1948 and now: Israeli women in the fight for independence

Women were combat soldiers on the front lines in the Independence Day War.

Miriam Shachor (photo credit: PALMAH ARCHIVES)
Miriam Shachor
(photo credit: PALMAH ARCHIVES)
As Israel gears up to celebrate Independence Day, we remember those who fought and fell in the War of Independence and the battles leading up to the founding of the State of Israel.
A group sometimes overlooked in the retelling of these stories is Israeli women, who filled a variety of roles in the paramilitary groups that fought for Israel’s independence. This includes filling combat roles alongside men and fighting in the thick of battle.
The status of women and the role women play in Israeli society today may serve to emphasize why it is so important that we tell the stories of these female fighters for Israeli Independence.
One organization in which women fought was the Palmah.
“Women were combat soldiers and combat medics who went into battle with the men,” Dr. Eldad Harouvi, director of the Palmah archives, told The Jerusalem Post. “Some carried stretchers alongside men.”
There were women fighting “even in the most brutal clashes,” he said, adding that they filled numerous combat roles and were ordinance officers, communication experts and medics on the front lines.
Ruthie Bloch was one such fighter whose experience was cataloged in the Palmah archives.
“At daylight, shots began, and they fired incessantly for hours,” she said, describing a battle that took place near what is today Beit Shemesh. “You could not raise your head.”
Bloch reminisced about needing to relieve herself and, in a desperate attempt to get some privacy in order to do so, volunteering to get more ammunition for the machine gun from another location.
“I got up and started to move according to all the rules,” she said. “I got up and lay down, rolled over and ran in zigzags as the bullets whistled from all sides.”
When she reached the location of the ammunition, she made the men there look away as she finally got a chance to relieve herself before returning to the battlefield, rolling and running back, but this time with the heavy boxes of ammunition.
There was some apprehension about having women in combat, and there were attempts to reduce the number of women in these roles after the death of Miriam Shachor, who was killed in battle in the Negev in December 1947, Harouvi said.
That battle is described in detail in Palmah archive records. Shachor and her unit of nine Palmah fighters were patrolling in the Negev when they came to an Arab village. They were ambushed in the center of the village by hundreds of Bedouin.
As they retreated, Shachor threw grenades, buying valuable time for her unit to try to escape. Two men with whom she was retreating were killed, but Shachor, because she was very fast, managed to continue to retreat until she was eventually killed by a Bedouin fighter on horseback.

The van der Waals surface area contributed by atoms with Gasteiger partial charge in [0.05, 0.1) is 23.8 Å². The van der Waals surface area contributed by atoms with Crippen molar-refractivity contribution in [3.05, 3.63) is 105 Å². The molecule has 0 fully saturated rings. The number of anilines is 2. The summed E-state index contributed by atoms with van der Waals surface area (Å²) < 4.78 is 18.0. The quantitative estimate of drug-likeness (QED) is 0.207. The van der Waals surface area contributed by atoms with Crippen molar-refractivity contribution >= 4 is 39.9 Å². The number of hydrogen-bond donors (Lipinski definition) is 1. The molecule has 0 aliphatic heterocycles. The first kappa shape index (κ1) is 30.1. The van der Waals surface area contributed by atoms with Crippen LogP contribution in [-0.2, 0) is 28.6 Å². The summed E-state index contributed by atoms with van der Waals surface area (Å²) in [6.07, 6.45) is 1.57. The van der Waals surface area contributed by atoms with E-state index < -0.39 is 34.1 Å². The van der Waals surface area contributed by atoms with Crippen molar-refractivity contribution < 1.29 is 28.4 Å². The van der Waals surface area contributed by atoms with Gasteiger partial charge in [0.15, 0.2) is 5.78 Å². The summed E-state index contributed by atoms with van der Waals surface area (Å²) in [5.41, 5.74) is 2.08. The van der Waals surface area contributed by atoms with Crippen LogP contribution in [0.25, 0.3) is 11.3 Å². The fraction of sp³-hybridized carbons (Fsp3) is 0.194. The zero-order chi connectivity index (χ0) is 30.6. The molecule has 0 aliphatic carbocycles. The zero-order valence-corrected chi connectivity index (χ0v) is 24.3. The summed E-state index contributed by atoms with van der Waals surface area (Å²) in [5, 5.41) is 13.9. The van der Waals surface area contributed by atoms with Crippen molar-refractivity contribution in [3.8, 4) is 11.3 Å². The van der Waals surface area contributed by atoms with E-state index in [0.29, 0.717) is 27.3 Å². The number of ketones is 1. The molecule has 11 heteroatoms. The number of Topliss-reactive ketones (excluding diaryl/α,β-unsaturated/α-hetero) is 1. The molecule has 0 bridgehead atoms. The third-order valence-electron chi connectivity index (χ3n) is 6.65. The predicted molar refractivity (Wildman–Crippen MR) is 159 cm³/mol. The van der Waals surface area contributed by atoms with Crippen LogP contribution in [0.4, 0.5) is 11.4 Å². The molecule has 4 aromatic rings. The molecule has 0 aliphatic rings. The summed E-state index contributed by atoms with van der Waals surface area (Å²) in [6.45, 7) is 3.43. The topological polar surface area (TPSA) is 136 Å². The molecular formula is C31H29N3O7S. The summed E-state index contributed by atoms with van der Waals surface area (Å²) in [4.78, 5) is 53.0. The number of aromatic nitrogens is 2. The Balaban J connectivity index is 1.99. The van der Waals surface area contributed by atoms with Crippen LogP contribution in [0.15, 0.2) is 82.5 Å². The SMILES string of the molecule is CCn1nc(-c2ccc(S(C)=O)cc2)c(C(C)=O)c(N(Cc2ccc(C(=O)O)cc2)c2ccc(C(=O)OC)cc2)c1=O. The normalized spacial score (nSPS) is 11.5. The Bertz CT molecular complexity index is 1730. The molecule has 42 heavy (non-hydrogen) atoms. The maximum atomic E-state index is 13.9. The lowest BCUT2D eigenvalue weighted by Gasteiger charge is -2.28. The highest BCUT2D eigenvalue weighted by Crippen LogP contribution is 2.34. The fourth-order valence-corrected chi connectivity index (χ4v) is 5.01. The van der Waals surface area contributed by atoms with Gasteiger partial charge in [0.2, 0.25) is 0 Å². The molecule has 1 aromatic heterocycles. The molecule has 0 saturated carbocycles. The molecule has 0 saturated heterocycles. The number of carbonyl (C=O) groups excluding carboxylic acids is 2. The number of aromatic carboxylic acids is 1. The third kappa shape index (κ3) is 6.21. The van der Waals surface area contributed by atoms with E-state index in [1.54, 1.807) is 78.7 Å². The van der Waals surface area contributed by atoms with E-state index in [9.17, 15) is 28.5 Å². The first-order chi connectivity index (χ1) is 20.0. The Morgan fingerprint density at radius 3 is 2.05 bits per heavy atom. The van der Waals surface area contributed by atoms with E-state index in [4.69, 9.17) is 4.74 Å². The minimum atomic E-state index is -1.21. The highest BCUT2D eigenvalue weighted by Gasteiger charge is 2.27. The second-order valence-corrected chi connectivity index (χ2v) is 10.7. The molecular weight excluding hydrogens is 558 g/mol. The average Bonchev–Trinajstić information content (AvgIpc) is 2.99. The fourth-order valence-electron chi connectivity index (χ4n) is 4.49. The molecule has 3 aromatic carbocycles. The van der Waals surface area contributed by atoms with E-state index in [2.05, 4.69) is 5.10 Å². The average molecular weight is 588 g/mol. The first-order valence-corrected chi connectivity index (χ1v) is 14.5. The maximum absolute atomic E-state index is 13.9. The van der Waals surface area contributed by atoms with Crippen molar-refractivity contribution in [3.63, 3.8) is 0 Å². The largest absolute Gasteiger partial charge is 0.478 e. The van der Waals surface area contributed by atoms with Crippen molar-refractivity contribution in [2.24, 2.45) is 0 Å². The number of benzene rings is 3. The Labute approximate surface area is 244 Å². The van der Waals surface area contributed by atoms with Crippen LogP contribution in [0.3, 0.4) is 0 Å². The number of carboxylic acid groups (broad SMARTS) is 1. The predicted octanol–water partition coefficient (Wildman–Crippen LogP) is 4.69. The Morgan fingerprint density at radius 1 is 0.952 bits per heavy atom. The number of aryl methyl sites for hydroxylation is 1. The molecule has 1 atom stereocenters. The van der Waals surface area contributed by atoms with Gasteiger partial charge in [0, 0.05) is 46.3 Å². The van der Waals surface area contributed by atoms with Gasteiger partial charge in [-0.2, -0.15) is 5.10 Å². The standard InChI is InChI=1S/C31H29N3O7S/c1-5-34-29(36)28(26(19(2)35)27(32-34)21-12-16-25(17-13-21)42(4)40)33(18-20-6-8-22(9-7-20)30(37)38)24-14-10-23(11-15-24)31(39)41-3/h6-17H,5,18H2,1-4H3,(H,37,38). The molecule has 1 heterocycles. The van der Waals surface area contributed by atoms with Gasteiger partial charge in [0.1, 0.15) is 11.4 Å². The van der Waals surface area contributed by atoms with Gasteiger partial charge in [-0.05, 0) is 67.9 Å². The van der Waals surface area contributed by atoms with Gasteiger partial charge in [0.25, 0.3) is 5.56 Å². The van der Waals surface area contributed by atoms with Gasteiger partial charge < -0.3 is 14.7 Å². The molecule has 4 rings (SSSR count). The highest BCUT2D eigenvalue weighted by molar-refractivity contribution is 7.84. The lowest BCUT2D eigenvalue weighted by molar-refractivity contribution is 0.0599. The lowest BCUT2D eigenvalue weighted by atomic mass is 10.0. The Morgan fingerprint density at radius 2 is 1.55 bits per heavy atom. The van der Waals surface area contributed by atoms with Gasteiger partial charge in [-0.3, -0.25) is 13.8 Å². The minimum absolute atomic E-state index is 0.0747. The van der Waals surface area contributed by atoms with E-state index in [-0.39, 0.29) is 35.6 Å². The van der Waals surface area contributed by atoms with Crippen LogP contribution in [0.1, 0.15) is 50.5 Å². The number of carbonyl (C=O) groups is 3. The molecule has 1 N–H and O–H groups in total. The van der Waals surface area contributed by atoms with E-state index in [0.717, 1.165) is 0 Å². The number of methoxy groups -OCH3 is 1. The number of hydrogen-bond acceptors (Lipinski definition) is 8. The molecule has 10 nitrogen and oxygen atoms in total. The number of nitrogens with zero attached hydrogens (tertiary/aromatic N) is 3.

Despite reluctance to risk women fighting after her death, they were still in the thick of battle throughout the war, Harouvi said.
THE PALMAH archives have numerous testimonies of women fighting on the front lines and sometimes finding themselves in the middle of battles, even when filling support roles. Women accompanied units of fighters even when they themselves were not fighting, he said.
“They were there with them everywhere, no matter what job they filled,” Harouvi said. The men and women “were always together,” and this was good for morale.
When asked why women took part in battles leading up to the war and during the war, he said it was a matter of necessity: “They needed them.”
In some cases, women became fighters because they were already filling high ranks in units that became involved in the war, and so they became combat officers simply because of their prior roles.
Women completed training together with men at many levels, Harouvi said. Often in commanders’ courses and officer training, there was a division by gender, but women still completed the same training, including shooting courses, ruck marches and field-skills courses.
Despite the bravery of women such as Bloch and Shachor and the history of female fighters in Israel, women can serve in only some IDF combat roles today. They are barred from serving in infantry brigades, armored brigades, submarines and certain elite reconnaissance units, among other units.
Last August, the IDF formed a committee to consider allowing women to serve in all combat positions in response to a recent petition to the High Court of Justice that asked it to force the military to allow women to try out for units that are currently open only to men.
Four teenagers petitioned the High Court to force the IDF to allow all potential recruits to try out for elite commando units, regardless of their gender.
“We’re not asking that demands be changed for us,” one of the women told Channel 12. “Just let us try out, and if we qualify, let us join the units.”
When asked if he thinks the female combat soldiers of the Palmah can teach Israelis anything about women in combat positions today, Harouvi said he thinks the most important lesson is that “it has already happened. Women have already fought in combat units and in wars.
“In the Palmah, they worked hard to have no separation from men. It was not easy or simple, but it already happened.”
Anna Ahronheim and Alex Winston contributed to this report.